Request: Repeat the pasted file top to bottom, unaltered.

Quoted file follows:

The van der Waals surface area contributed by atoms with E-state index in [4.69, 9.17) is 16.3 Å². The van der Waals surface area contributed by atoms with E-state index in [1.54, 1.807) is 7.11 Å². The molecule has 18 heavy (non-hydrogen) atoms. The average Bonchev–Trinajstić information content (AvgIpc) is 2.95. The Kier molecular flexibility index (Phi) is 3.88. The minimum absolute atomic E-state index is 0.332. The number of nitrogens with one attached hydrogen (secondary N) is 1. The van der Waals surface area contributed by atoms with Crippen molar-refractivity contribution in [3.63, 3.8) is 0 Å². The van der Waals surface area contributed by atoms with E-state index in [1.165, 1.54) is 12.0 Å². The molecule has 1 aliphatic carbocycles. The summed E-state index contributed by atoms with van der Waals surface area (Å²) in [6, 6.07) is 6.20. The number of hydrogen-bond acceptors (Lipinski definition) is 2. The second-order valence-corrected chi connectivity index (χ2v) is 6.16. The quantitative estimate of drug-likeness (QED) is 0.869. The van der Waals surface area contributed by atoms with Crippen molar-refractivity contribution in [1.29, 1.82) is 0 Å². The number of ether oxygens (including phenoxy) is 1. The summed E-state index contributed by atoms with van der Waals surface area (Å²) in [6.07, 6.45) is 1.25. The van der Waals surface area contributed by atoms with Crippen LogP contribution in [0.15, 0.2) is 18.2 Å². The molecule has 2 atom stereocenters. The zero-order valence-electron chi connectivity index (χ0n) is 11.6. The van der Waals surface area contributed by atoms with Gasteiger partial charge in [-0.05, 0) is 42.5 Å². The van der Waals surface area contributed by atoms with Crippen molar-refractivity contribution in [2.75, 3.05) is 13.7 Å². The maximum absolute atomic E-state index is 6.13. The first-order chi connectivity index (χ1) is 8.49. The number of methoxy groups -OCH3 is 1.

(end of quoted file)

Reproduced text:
The van der Waals surface area contributed by atoms with E-state index in [4.69, 9.17) is 16.3 Å². The van der Waals surface area contributed by atoms with E-state index in [1.54, 1.807) is 7.11 Å². The molecule has 18 heavy (non-hydrogen) atoms. The average Bonchev–Trinajstić information content (AvgIpc) is 2.95. The Kier molecular flexibility index (Phi) is 3.88. The minimum absolute atomic E-state index is 0.332. The number of nitrogens with one attached hydrogen (secondary N) is 1. The van der Waals surface area contributed by atoms with Crippen molar-refractivity contribution in [3.63, 3.8) is 0 Å². The van der Waals surface area contributed by atoms with E-state index in [1.165, 1.54) is 12.0 Å². The molecule has 1 aliphatic carbocycles. The summed E-state index contributed by atoms with van der Waals surface area (Å²) in [6, 6.07) is 6.20. The number of hydrogen-bond acceptors (Lipinski definition) is 2. The second-order valence-corrected chi connectivity index (χ2v) is 6.16. The quantitative estimate of drug-likeness (QED) is 0.869. The van der Waals surface area contributed by atoms with Crippen molar-refractivity contribution in [1.29, 1.82) is 0 Å². The number of ether oxygens (including phenoxy) is 1. The summed E-state index contributed by atoms with van der Waals surface area (Å²) in [6.07, 6.45) is 1.25. The van der Waals surface area contributed by atoms with Crippen LogP contribution in [0.15, 0.2) is 18.2 Å². The molecule has 2 atom stereocenters. The zero-order valence-electron chi connectivity index (χ0n) is 11.6. The van der Waals surface area contributed by atoms with Gasteiger partial charge in [-0.05, 0) is 42.5 Å². The van der Waals surface area contributed by atoms with Crippen molar-refractivity contribution in [2.75, 3.05) is 13.7 Å². The maximum absolute atomic E-state index is 6.13. The first-order chi connectivity index (χ1) is 8.49. The number of methoxy groups -OCH3 is 1.